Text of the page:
In late March of 1971, the Great Peter Cushing finally returned to what he does best. His performance in Hammer’s production of the John Hough directed ‘Twins of Evil’ (the third instalment of Fanu’s, Karnstein trilogy) is something very special indeed, now whether as has often been suggested that the months previous had in earnest thrown forward a sudden unexpected edginess in a frailer looking Cushing or whether he was just glad to be working once more, briefly allowing him to forget his woes for a time no one truly knows. Personally I think his portrayal of Uncle Gustav Weil, a puritanical, dangerous man is both unnerving, disturbing and ultimately quite brilliant. Here Cushing portrays the lead member of a group of religious zealots known to the locals as simply ‘the Brotherhood’. The twins of said title have come to live with their uncle and auntie after being orphaned. (Real twin sisters) Madelaine Collinson – Frieda Gellhorn and Mary Collinson – Maria Gellhorn make an immediate impact on the townsfolk of Karnstein. A local teacher (Fulci legend) David Warbeck – Anton Hoffer takes a liking toward Maria the more hospitable of the twins while Frieda maintains an often cunning and darker deceit in her personality to that of her more accommodating twin. Having met Uncle Weil both girls feel angered at his often tyrannical behaviour and thus the resentment builds. The dreaded Count Karnstein – Damien Thomas hears word of these two twin sisters staying with the Weir’s and he immediately starts plotting how he may take advantage of this situation which will also allow him the pleasure of taking a form of selfish revenge upon his arch enemy Gustav Weil. There are many twists and turns in the plot and throughout Hough manages to balance many strands of storyline to finally meet together in a climatic ending that brings Cushing and Co to an inevitable Crescendo of soul searching and bloody violence. The Count Karnstein Vs brotherhood show down is well paced and the impact of Weil’s beheading of an individual? is quite spellbinding and genuinely breathtaking. Peter Cushing is intense from moment one and in a way I and many of his fans had to this point probably never seen such a furious side to Cushing being unleashed but again this is one of the greatest British actors at a stage in life were he was possibly going through some kind of on/off screen catharsis of both body and soul and in this particular performance it is easy to note. It is wonderful dark stuff indeed and at times is clearly more visceral than usual, especially for a Cushing performance. ‘Twins of Evil’ is easily the best of the (Karnstein Trilogy) by a wide mark.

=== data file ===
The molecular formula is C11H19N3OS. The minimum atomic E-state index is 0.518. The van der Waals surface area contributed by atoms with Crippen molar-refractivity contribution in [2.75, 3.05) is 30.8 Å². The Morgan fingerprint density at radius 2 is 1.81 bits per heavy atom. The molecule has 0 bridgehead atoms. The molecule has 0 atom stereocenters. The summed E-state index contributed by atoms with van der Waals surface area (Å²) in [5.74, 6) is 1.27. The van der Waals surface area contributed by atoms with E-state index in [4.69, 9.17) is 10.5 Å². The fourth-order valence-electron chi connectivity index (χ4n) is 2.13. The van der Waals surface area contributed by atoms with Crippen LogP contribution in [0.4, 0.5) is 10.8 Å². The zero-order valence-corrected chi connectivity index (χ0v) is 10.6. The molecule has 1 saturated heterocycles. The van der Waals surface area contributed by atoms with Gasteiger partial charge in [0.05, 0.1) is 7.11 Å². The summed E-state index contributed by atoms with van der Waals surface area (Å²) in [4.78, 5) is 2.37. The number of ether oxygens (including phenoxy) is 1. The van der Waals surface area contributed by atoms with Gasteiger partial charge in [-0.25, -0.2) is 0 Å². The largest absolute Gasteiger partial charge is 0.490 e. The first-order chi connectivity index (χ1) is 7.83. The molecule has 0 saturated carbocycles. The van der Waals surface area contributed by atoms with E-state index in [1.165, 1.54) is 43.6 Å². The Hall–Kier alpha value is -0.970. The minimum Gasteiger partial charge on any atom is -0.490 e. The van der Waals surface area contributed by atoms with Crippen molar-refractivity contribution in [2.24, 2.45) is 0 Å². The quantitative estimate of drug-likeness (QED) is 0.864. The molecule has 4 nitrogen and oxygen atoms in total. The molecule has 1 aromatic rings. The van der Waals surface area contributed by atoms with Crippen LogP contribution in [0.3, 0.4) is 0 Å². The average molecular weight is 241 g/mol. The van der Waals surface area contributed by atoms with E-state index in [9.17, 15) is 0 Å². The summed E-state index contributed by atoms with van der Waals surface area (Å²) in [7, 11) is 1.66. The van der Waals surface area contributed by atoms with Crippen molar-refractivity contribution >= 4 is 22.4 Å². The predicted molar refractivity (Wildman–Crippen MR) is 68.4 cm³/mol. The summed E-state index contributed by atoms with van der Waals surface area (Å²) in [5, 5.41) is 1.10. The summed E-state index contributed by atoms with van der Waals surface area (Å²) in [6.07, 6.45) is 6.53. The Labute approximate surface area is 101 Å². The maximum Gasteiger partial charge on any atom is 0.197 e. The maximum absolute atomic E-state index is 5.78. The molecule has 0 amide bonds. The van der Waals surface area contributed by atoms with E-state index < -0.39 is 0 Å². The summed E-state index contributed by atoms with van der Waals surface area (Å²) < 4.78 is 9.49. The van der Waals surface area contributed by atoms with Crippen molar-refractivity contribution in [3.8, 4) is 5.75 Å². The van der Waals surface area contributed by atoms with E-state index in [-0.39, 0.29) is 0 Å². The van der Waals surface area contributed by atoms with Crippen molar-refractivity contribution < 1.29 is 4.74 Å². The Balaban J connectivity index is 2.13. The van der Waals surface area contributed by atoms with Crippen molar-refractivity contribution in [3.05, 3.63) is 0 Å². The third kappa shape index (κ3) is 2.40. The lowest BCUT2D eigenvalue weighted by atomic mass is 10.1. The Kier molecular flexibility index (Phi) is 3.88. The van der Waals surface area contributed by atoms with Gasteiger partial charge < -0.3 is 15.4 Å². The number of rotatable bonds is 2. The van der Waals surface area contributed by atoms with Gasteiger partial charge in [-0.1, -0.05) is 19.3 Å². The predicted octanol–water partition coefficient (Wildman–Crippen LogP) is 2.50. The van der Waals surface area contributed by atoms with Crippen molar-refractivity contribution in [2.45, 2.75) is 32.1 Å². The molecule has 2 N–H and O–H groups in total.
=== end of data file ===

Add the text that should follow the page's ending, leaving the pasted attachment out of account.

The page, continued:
In ‘1972 Amicus released ‘Tales From the Crypt’ an idea and title based upon the American EC horror comic of the same title, also the movie uses Stories based on EC’s ‘The Haunt of Fear’ titles. Again this anthology is quite interesting in how it uses original comic storylines from the genuine source and then places them in this Freddie Francis, ’71 directed delight. The film holds its own as one of the superior Amicus portmanteau’s. The bit we are most interested in however comes in the third tale ‘Poetic Justice’ (based on The Haunt of Fear issue #12, March-April edition 1952). In this story Cushing plays one of his more notable and sympathetic character performances as Arthur Edward Grimsdyke.